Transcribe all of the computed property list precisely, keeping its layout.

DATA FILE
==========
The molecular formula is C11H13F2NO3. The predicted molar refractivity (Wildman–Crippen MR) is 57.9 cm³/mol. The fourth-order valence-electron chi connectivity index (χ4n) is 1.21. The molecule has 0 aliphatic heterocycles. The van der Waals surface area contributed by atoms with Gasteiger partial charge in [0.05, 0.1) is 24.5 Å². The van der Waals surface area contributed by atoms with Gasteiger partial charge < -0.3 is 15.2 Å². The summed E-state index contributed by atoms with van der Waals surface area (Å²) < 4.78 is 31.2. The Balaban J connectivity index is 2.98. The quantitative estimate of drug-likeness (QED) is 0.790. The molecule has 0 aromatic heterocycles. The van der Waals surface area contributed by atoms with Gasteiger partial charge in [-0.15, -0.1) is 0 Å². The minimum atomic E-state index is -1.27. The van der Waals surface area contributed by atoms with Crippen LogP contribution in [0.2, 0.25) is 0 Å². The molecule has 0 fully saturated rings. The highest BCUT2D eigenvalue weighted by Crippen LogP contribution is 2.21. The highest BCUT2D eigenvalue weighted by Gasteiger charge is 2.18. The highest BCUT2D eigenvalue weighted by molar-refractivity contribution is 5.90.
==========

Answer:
The molecular formula is C11H13F2NO3. The predicted molar refractivity (Wildman–Crippen MR) is 57.9 cm³/mol. The fourth-order valence-electron chi connectivity index (χ4n) is 1.21. The molecule has 0 aliphatic heterocycles. The van der Waals surface area contributed by atoms with Gasteiger partial charge in [0.05, 0.1) is 24.5 Å². The van der Waals surface area contributed by atoms with Gasteiger partial charge < -0.3 is 15.2 Å². The summed E-state index contributed by atoms with van der Waals surface area (Å²) < 4.78 is 31.2. The Balaban J connectivity index is 2.98. The quantitative estimate of drug-likeness (QED) is 0.790. The molecule has 0 aromatic heterocycles. The van der Waals surface area contributed by atoms with Gasteiger partial charge in [-0.15, -0.1) is 0 Å². The minimum atomic E-state index is -1.27. The van der Waals surface area contributed by atoms with Crippen LogP contribution in [0.2, 0.25) is 0 Å². The molecule has 0 fully saturated rings. The highest BCUT2D eigenvalue weighted by Crippen LogP contribution is 2.21. The highest BCUT2D eigenvalue weighted by Gasteiger charge is 2.18. The highest BCUT2D eigenvalue weighted by molar-refractivity contribution is 5.90.